Buy ends and pieces. Not making a centerpiece meal for your company’s CEO any time soon? Often, markets and delis sell “ends and pieces” at a discount. These might be irregularly shaped bits of bacon, or the round ends of deli meats that won’t be on a magazine cover any time soon, but are still perfectly good to eat. And if you are just stuffing them in a sandwich or chopping them up to put in a stew anyway, no one will even notice!
Debit and Credit cards are kind of amazing. You dump of bunch of tomatoes or whatever on a conveyor belt, a cashier shoves them in a bag for you, and you swipe your little piece of plastic through a machine, and bam. Your tomatoes are paid for, even though neither of you ever saw actual money used in the transaction.
The problem with this is that when you don’t see the money, it’s hard to realize you are spending it. Years ago when people used checks to pay for everything, you weren’t exchanging physical money, but you still had to write out a number on a check, pass it to the cashier, and then write down what you spent in your checkbook. Physically writing “$40.00” on a check and then “-$40.00” in your checkbook kind of made the loss of that $40 tangible. But with debit and credit cards, you glance at the number that is your total on a small screen for a moment, swipe the card, and that’s that. It can be hard to feel attached to that $40 when you don’t really get to visualize it. Many people end up spending more than they intend because of this.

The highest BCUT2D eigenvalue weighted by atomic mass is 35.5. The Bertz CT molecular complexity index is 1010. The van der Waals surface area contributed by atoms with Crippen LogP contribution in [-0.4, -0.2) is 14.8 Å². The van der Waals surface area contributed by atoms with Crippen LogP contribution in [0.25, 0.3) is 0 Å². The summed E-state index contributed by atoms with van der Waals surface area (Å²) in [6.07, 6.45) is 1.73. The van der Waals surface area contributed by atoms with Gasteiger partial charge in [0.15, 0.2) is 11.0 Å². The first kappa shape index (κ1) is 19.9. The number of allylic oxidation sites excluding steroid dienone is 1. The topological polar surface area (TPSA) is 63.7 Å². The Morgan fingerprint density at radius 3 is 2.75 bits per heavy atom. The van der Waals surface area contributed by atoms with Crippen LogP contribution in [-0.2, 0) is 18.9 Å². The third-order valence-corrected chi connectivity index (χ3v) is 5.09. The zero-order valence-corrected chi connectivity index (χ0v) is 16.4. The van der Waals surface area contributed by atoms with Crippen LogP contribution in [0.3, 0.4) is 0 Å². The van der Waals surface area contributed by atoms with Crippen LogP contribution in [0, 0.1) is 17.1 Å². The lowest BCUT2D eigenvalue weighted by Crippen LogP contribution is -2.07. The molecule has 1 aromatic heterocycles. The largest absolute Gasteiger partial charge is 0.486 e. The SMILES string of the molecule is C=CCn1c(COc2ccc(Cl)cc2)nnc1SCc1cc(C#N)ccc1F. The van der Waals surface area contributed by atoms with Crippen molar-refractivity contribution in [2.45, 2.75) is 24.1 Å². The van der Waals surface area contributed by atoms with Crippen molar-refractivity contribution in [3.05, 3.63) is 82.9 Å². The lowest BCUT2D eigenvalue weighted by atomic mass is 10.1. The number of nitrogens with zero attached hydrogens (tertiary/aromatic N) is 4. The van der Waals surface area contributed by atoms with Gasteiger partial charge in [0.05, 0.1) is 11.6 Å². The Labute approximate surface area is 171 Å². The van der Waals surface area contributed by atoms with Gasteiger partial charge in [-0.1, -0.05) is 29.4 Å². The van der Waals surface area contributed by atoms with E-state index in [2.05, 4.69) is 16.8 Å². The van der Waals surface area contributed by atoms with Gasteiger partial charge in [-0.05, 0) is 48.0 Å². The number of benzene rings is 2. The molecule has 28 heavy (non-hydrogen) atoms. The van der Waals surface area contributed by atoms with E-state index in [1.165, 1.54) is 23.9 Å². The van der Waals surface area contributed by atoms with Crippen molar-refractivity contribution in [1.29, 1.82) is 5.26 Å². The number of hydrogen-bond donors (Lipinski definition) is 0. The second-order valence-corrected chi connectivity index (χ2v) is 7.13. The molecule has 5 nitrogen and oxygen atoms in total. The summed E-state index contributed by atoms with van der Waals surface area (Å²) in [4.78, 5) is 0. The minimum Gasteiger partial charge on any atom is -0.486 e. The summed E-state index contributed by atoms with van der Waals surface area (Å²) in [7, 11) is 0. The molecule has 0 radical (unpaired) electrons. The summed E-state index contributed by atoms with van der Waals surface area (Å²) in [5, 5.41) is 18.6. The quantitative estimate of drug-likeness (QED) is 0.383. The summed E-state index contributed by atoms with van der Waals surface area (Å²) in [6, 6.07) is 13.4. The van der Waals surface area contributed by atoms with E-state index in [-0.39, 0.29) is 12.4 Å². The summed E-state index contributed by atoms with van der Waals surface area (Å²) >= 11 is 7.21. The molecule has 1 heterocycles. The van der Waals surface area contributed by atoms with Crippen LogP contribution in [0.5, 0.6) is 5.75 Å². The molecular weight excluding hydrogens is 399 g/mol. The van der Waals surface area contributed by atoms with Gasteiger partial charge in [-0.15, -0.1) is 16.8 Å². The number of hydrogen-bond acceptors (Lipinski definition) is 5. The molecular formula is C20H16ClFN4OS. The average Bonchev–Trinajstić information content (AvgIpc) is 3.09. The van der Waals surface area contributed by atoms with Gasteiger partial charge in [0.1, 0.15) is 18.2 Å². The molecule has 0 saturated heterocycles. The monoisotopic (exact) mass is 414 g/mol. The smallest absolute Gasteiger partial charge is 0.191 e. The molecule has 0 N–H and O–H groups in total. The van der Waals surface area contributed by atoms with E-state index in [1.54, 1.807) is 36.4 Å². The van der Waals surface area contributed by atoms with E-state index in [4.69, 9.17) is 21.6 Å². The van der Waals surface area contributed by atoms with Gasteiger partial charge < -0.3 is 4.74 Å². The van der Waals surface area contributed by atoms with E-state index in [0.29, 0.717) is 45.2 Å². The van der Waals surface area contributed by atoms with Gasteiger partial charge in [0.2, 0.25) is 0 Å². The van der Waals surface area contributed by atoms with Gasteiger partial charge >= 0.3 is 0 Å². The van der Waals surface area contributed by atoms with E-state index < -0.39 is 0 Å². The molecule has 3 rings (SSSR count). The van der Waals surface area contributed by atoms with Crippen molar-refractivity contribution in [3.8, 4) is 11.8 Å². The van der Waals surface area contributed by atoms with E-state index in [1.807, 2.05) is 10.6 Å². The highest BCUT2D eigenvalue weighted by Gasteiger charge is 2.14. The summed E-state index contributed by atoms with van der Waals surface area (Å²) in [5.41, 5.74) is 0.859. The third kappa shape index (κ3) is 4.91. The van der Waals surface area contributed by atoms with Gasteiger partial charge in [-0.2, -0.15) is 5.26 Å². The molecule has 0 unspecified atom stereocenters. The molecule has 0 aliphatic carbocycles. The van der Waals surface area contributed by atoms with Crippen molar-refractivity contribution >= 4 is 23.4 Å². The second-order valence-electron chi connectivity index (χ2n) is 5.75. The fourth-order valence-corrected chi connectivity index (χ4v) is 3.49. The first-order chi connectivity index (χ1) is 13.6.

Enter the envelope system of budgeting. It’s a type of budgeting recommended for people who need to feel attached to that money in order to rein in their spending. Say that after paying bills, rent, etc, you have $500 for the rest of that month. Figure out what you need that money for—say, $300 for groceries, $100 for new clothing or shoes, $100 for eating out/other incidentals. Withdraw $500 in sweet, sweet cash from an ATM. Bust out a few business-sized envelopes. Label each one “Groceries,” “Clothes,” etc, and put the amount you’ve budgeted into each one. Do not tell anyone you have $500 in cash lying around your home, but bring the appropriate envelope along when you go shopping. Perhaps you’ve mentally budgeted $80 for shoes. But at the store you see a pair marked down from $200 to only $120, and that’s more than you wanted to spend, but it’s such a good deal! With a debit card, it’s easy to mentally discount the extra $40 you didn’t budget and just buy them anyway, but with the envelope system, you have $100 in cash and that’s all. You cannot spend $120 on shoes! The envelope system doesn’t work for everyone, but it is a good option for many, many people who need to visualize what they spend.
One of the greatest things about a new year is the chance to start again in so many ways. One of the ways we get to start over is in the area of finances. I’m about to sit down to re-work our family’s budget. So I thought I’d share a few budget-making tips at the start of the year.
1. Review Last Year